Widgetized Section

Go to Admin » Appearance » Widgets » and move Gabfire Widget: Social into that MastheadOverlay zone

How recipes on the Web can make you a better cook


Want to improve your skills, be more efficient in the kitchen, discover a new recipe or simply connect with other cooks? The Internet can help.

Trying to improve your pastry-making skills or make professional-looking cupcakes and cookies? No longer do you need to attend pricey schools and classes. Now that the Internet has taken over our lives, you can learn pretty much anything online — for free — whether you’re a beginner or an expert.

“I always feel a bit more secure in what I’m undertaking,” says Toronto home cook Wendy Rozeluk, who works in communications at Google, of cooking with the laptop nearby. “I feel much more confident in being able to try something new with guests the first time rather than having to try it on my own.”

Ready to improve your own skills? Here are eight ways to use the Web to get there.

1. Don’t go it alone?
Want to try a new recipe from a cookbook or magazine but daunted by some of the steps — or considering making some changes? Search for that recipe online and you’ll be sure to find blog posts from other home cooks who’ve already tried it.

Instead of cooking blind, learn from the successes and failures of others who’ve been there before, and see photos of what their dishes looked like during cooking and at the end.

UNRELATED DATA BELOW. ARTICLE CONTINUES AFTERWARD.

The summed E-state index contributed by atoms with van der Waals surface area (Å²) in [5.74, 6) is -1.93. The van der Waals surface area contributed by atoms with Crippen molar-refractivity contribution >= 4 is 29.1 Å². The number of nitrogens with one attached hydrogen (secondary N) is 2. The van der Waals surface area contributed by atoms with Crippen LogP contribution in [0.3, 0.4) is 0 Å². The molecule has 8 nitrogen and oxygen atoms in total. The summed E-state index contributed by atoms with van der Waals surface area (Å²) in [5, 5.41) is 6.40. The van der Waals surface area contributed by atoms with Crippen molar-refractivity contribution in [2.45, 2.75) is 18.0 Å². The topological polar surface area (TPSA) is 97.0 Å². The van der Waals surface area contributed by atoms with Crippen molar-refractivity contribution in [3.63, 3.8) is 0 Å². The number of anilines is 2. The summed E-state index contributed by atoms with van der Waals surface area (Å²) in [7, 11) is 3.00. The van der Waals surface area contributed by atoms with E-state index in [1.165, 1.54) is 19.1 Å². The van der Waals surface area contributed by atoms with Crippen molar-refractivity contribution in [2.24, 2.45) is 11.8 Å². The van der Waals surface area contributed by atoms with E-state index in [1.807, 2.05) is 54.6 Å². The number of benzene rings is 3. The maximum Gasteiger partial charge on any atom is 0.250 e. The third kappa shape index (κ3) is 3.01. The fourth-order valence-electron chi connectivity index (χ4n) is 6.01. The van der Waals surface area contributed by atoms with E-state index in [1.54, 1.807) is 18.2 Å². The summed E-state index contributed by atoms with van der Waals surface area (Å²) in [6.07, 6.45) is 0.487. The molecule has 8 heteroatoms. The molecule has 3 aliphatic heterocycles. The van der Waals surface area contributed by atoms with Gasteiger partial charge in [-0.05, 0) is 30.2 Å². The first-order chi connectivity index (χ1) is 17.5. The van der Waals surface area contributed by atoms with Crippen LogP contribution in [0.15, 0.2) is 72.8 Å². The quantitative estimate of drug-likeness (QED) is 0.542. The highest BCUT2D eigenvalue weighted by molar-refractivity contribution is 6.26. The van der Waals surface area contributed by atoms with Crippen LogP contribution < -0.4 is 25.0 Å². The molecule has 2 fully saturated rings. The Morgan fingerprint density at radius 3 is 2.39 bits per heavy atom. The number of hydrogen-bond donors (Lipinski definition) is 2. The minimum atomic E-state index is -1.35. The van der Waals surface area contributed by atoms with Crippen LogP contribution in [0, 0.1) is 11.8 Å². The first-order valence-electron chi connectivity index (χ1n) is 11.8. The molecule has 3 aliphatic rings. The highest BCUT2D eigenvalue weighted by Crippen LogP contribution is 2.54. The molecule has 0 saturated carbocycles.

2. Convert measurements
?Rozeluk points out a cool use of Google — type in, for example, “5 ounces to grams” and you’ll get the conversion at the top of your search results, without having to use a calculator or find that page in that one cookbook you know has a conversion chart. (It’s 141.7476, if you were wondering.)

3. Get visually inspired
?Have you tried Pinterest yet? It’s a social bookmarking site that helps you save, share and browse images — and recipes are huge on the site. All you need is to sign up for an account and you can save recipes you find online into groups by their images — then browse through your “pins,” or other peoples’, next time you’re looking for a recipe to make. (Don’t forget to follow Canadian Living on Pinterest once you’ve signed up.)

4. Learn techniques through video
?Rozeluk recommends browsing and searching YouTube to find videos on all sorts of techniques and recipes. “Understanding the techniques can be so visual,” she says. For instance, she found a video on how to cut radishes to make them look like a flower — a lovely decorative touch on a spring or summer meal that will really impress your guests.

Page 1 of 2 — Learn how to document and organize your recipes on page 2

CanadianLiving.com / Latest